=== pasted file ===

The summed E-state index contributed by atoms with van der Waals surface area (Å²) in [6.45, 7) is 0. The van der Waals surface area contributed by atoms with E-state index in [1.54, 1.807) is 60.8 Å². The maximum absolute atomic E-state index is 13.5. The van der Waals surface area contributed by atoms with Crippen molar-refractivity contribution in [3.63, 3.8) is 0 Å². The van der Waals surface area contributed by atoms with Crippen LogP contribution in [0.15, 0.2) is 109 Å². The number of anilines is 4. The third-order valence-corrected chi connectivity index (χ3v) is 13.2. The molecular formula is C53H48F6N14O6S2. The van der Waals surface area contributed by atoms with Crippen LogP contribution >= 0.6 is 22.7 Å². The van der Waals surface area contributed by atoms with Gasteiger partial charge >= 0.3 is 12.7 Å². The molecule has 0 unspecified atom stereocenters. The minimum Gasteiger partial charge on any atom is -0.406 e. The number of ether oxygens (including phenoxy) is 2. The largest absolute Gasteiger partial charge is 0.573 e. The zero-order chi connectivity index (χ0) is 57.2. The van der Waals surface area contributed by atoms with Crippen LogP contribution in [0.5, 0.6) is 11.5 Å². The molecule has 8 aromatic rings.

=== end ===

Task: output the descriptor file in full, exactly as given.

The summed E-state index contributed by atoms with van der Waals surface area (Å²) in [6.45, 7) is 0. The van der Waals surface area contributed by atoms with E-state index in [1.54, 1.807) is 60.8 Å². The maximum absolute atomic E-state index is 13.5. The van der Waals surface area contributed by atoms with Crippen molar-refractivity contribution in [3.63, 3.8) is 0 Å². The van der Waals surface area contributed by atoms with Crippen LogP contribution in [0.15, 0.2) is 109 Å². The number of anilines is 4. The third-order valence-corrected chi connectivity index (χ3v) is 13.2. The molecular formula is C53H48F6N14O6S2. The van der Waals surface area contributed by atoms with Crippen LogP contribution >= 0.6 is 22.7 Å². The van der Waals surface area contributed by atoms with Gasteiger partial charge >= 0.3 is 12.7 Å². The molecule has 0 unspecified atom stereocenters. The minimum Gasteiger partial charge on any atom is -0.406 e. The number of ether oxygens (including phenoxy) is 2. The largest absolute Gasteiger partial charge is 0.573 e. The zero-order chi connectivity index (χ0) is 57.2. The van der Waals surface area contributed by atoms with Crippen LogP contribution in [0.5, 0.6) is 11.5 Å². The molecule has 8 aromatic rings.